C: What kind of exposure have you gotten overseas? Do you think a Hidari avalanche is possible?

J: Sure, we tend to attract foreigners when we play downtown, and I think our music is quite accessible... excepting the lyrics, of course. All of our exposure outside of Japan thus far has pretty much been through websites like and to a lesser degree, MySpace and their ilk, and we've had a decent response. One barrier in the U.S. is that people generally seem put off by things that aren't in English. How else do you explain Hollywood spending millions of dollars to remake Japanese films almost shot for shot just so audiences don't have to strain their eyeballs reading subtitles. Personally, I think we have a better shot in Europe.

C: Do you ever have communication issues how do you get along outside of doing sets?

Daisuke Kozuki: There aren’t really any big communication issues. It's a matter of perspective I guess. Justin is serious about music and friendly so I would have to say no.

Compared to way back when we were young we don’t hang out nearly as much but rather then being due to bad relations its just become less of a necessity to be together all the time I think. When we’ve already been together for a long time and know each other real well for example. We like taking advantage of meeting new people and trying new things. However, even now we’ll occasionally go out partying or end up doing birthday parties which is always fun. It’s definitely one of our specialties.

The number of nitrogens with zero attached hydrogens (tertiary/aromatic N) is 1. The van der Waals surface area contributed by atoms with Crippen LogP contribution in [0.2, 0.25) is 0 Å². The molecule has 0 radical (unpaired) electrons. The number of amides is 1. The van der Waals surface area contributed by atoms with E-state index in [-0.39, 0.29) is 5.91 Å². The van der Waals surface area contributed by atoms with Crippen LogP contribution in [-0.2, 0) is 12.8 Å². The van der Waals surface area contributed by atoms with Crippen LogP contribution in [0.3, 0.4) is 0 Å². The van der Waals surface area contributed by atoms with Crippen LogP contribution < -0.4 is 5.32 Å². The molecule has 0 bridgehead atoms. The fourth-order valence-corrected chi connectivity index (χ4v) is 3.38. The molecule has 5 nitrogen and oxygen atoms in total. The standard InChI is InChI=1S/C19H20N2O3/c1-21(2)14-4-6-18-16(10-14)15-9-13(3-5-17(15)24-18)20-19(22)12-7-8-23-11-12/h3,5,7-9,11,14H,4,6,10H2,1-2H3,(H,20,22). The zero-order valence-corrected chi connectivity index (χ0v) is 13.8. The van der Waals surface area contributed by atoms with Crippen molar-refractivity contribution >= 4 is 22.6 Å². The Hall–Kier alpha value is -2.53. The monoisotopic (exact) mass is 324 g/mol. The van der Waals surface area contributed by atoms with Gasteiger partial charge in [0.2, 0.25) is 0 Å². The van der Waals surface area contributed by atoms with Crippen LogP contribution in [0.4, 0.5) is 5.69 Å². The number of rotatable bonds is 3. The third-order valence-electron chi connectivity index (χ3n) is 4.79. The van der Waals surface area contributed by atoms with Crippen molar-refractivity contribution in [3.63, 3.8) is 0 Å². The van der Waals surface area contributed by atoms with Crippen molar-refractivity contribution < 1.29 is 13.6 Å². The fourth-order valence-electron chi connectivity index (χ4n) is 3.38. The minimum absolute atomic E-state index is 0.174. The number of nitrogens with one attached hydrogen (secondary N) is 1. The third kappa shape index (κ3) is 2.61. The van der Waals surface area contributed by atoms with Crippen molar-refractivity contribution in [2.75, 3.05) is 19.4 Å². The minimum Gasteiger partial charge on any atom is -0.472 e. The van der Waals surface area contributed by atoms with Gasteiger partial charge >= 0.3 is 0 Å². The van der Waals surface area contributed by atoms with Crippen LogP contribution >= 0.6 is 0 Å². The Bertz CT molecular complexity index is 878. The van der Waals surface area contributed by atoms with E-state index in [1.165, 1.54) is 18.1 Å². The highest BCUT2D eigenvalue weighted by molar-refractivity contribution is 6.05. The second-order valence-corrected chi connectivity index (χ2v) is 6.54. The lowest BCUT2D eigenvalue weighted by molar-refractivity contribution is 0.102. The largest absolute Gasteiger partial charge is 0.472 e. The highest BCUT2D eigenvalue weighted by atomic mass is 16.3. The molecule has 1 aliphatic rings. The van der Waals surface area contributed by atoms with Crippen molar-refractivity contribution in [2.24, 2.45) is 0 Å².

C: Daisuke, you’re always the one with the highest energy at shows where does it come from?

D: Originally I was never the type to show off on stage, I didn’t really like that. But I can remember seeing ourselves on TV without any movement. It gave too much of a visual like we were detached and unfocused. I thought this was a problem seeing as when we played on the street not very many people stopped to listen. So I thought, lets stop some people, and that's when the crazy movements started.

C: This ones for Hiroshi, as the vocalist what was it that pushed you to join a band and sing? If you weren’t in a band what would be taking up your time?

Hiroshi: It wasn’t about wanting to join a band and singing. Casually, I tried writing some songs and since they turned out pretty well that started me in music. As for becoming the vocalist there wasn’t any other singers in the band. If I weren’t in a band I’d be leading a more serious life I believe.

C: Ok well finally is there any cryptic news about the release of a new album?

D: Naturally our music now compared with our previous albums is a little different. Justin is included in the new album for one. This time around challenging ourselves with something different has been important and interesting I think. Just producing art that's been well crafted has always been our one vision.

C: Alright, that's all for the interview thanks for your time.